By SHAHADDA JACK
I often ask, “How can you fit crucial conversations of Black history and joy-filled celebrations of Black culture into only 28 days?” The answer is quite clear; you can’t.
I grew up in a household where I was raised by a hardworking single Black mother and a resilient Caribbean immigrant grandmother. Within our four walls, it was instilled in me that the identity of being a Black woman is a beautiful reality and that it is a privilege to have a culture as rich as ours.
I was taught to allow my identity to shine and thrive in every space I entered. Whether it was school, home, or work, my mother showed me the importance of always being bold and told me to “Never be afraid to take up space.”
If you couldn’t tell by now, my mother is my superhero. My mom, Laurette Jack, has worked at BGC Canada, formerly known as Boys & Girls Clubs of Canada, for 30 years. She has the superhuman ability to curate community and work within a profoundly empathetic lens.
For the past 18 years of my life, I’ve witnessed her efforts along with her amazing staff team, and the work that BGC communities continuously expand upon to create life-changing opportunities for their participants, especially their Black youth.
Through providing youth experiences such as attending live concerts of their favourite artists, national conferences to address diversity and inclusion, professional development, and speaking with parliament members on our generation’s needs, BGC is breaking down barriers to the success of Black youth across Canada.
At my local club, BGC Eastview, located at Eastview Neighbourhood Community Centre, celebrating and exploring identity is instilled in the roots of programming. Over the years, this centre has become more than just a recreational facility for young people but, instead, is now respected as a safe space for racialized youth to thrive.
Club staff Anthony Fagan, who has been working at the centre for over 25 years, prioritizes youth voice as the centre of the work done to address Anti-Black Racism in today’s society.
Fagan has been coordinating the Eastview Black History Month Event for 28 years. Each year since its birth, this event has been organized and led by the community’s youth. This year’s theme, ‘Black Heritage In Motion’, was chosen by the Black Empowerment Youth group to recognize the ever-changing and evolving Black experience in society.
“It is important that we celebrate all aspects of Black culture. It is important that youth are involved in their history … It is a generational process. They must be a part of it, or (history) will die with them,” said Fagan.
The Eastview Neighbourhood Community Centre and BGC Eastview ‘Black Heritage In Motion’ event is happening on Feb. 26 at 86 Blake St.
These past few years, I have been able to host and perform my spoken word at the event.
This particular opportunity, along with many others, has allowed me, as a Black youth, to feel validated in my experiences and confident in my existence of being Black in Canada, which can be challenging.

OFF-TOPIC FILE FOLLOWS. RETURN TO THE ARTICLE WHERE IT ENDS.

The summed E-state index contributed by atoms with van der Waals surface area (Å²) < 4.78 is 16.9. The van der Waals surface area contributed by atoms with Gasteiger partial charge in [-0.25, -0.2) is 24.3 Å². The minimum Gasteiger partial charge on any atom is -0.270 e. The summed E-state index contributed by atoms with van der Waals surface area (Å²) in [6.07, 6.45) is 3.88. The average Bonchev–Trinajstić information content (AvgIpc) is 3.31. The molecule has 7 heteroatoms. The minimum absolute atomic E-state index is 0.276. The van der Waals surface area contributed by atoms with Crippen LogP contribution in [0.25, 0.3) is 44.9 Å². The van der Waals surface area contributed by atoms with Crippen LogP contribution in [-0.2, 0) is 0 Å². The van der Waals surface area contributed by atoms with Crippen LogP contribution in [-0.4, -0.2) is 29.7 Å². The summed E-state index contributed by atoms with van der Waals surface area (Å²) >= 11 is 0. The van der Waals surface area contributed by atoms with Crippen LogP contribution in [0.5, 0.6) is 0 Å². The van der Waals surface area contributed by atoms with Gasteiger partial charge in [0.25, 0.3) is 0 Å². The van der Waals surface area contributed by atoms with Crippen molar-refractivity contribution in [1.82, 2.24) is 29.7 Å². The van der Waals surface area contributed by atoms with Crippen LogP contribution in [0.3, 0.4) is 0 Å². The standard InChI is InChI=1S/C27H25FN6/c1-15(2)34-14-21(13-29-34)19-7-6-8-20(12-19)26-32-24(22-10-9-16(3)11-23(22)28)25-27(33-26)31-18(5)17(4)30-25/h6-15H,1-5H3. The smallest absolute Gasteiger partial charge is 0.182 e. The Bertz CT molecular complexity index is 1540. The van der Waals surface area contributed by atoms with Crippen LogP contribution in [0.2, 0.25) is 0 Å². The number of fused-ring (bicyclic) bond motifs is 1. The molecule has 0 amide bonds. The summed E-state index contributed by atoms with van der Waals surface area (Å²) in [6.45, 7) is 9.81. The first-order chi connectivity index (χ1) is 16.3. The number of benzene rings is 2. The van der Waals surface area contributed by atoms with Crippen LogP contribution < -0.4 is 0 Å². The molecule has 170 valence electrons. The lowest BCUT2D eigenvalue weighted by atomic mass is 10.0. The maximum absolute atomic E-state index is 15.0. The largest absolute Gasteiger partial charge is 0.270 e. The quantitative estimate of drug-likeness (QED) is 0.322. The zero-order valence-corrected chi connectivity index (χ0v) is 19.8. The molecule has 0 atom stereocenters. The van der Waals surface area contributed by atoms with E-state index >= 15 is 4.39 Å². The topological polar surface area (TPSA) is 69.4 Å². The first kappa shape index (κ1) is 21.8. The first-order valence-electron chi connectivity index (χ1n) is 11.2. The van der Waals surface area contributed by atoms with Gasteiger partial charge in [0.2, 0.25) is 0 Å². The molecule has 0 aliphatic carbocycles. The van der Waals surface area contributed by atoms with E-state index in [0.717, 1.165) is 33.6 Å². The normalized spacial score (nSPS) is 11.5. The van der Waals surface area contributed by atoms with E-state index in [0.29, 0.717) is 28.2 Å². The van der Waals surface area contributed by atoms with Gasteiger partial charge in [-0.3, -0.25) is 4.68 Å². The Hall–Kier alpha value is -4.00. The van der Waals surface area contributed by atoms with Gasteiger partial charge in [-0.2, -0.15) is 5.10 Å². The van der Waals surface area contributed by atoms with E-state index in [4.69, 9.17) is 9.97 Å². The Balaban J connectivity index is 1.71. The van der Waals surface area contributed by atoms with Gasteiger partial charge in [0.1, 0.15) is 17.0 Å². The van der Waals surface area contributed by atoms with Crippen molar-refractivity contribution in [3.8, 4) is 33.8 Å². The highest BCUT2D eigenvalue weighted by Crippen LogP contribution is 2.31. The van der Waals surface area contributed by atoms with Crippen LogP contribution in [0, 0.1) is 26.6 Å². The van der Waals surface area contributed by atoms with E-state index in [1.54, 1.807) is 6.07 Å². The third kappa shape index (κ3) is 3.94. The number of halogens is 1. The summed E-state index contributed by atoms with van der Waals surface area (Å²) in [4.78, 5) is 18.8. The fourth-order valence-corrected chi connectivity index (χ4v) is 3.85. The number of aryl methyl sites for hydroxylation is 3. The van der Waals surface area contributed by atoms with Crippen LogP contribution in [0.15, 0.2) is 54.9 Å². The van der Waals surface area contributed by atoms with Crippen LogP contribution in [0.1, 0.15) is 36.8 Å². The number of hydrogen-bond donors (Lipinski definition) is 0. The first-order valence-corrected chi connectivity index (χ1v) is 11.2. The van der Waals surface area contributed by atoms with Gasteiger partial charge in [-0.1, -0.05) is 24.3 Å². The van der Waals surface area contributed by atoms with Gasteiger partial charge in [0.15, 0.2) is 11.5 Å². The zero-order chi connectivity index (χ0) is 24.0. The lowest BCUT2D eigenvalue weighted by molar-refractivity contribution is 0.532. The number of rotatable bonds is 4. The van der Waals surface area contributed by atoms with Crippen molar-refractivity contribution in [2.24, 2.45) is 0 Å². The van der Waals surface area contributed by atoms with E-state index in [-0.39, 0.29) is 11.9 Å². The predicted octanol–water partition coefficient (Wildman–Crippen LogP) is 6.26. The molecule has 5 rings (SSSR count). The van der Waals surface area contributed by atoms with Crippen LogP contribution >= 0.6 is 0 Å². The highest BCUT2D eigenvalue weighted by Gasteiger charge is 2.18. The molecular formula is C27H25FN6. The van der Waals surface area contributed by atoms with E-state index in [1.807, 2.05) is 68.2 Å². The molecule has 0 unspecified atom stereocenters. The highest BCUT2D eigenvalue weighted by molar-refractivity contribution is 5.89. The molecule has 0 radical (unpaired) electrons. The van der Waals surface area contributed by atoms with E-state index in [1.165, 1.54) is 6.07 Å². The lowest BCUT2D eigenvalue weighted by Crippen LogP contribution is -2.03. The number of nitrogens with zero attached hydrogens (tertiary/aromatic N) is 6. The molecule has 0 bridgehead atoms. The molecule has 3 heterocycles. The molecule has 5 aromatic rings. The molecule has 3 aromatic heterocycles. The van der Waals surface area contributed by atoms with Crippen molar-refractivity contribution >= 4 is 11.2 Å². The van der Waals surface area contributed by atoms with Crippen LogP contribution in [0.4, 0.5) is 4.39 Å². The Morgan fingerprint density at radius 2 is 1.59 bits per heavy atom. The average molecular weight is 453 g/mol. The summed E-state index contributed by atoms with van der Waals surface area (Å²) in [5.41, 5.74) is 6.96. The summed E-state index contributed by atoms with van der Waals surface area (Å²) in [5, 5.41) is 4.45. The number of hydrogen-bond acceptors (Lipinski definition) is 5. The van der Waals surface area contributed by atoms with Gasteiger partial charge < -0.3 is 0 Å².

The hardest part about being a Black youth in Canada is the significant underrepresentation of Black faces, stories, and voices in Canadian mainstream media. This limited representation has an impact on our realities and communities.
It is often implied that anti-Black racism doesn’t exist in Canada compared to our counterparts south of the border. This misconception can be damaging to Black communities due to how suffocating it is to constantly have to prove and educate others on your lived experience.
Although 28 days is not enough time to unpack centuries of history, Black History Month is still necessary to serve as a reminder to celebrate Black communities and highlight Black joy. This month should not only be acknowledged as a mark on a calendar but more importantly, as a moment in time that calls for us to push for change.
For many of us, our Blackness is celebrated every single day of our lives.
This month is for everyone to realize that Black history is all of our histories. It is a time for Black people to rejoice and heal. It is a time for non-Black folks to challenge their knowledge and capacities to embrace diversity.
This Black History Month, I am challenging educators to include Black stories in their classrooms beyond February. I am challenging movie writers to increase the representation of Black joy. I am challenging music lovers to support more Black artists. I am challenging the world to see that Black history is 365.
— East Toronto resident and poet Shahaddah Jack, 18, is the BGC Canada (formerly known as the Boys and Girls Clubs of Canada) National Youth of the Year for 2022.
Did you enjoy this article? Become a Beach Metro Community News Supporter today! For 50 years, we have worked hard to be the eyes and ears in your community, inform you of upcoming events, and let you know what and who is making a difference. We cover the big stories as well as the little things that often matter the most. CLICK HERE to support your Beach Metro Community News!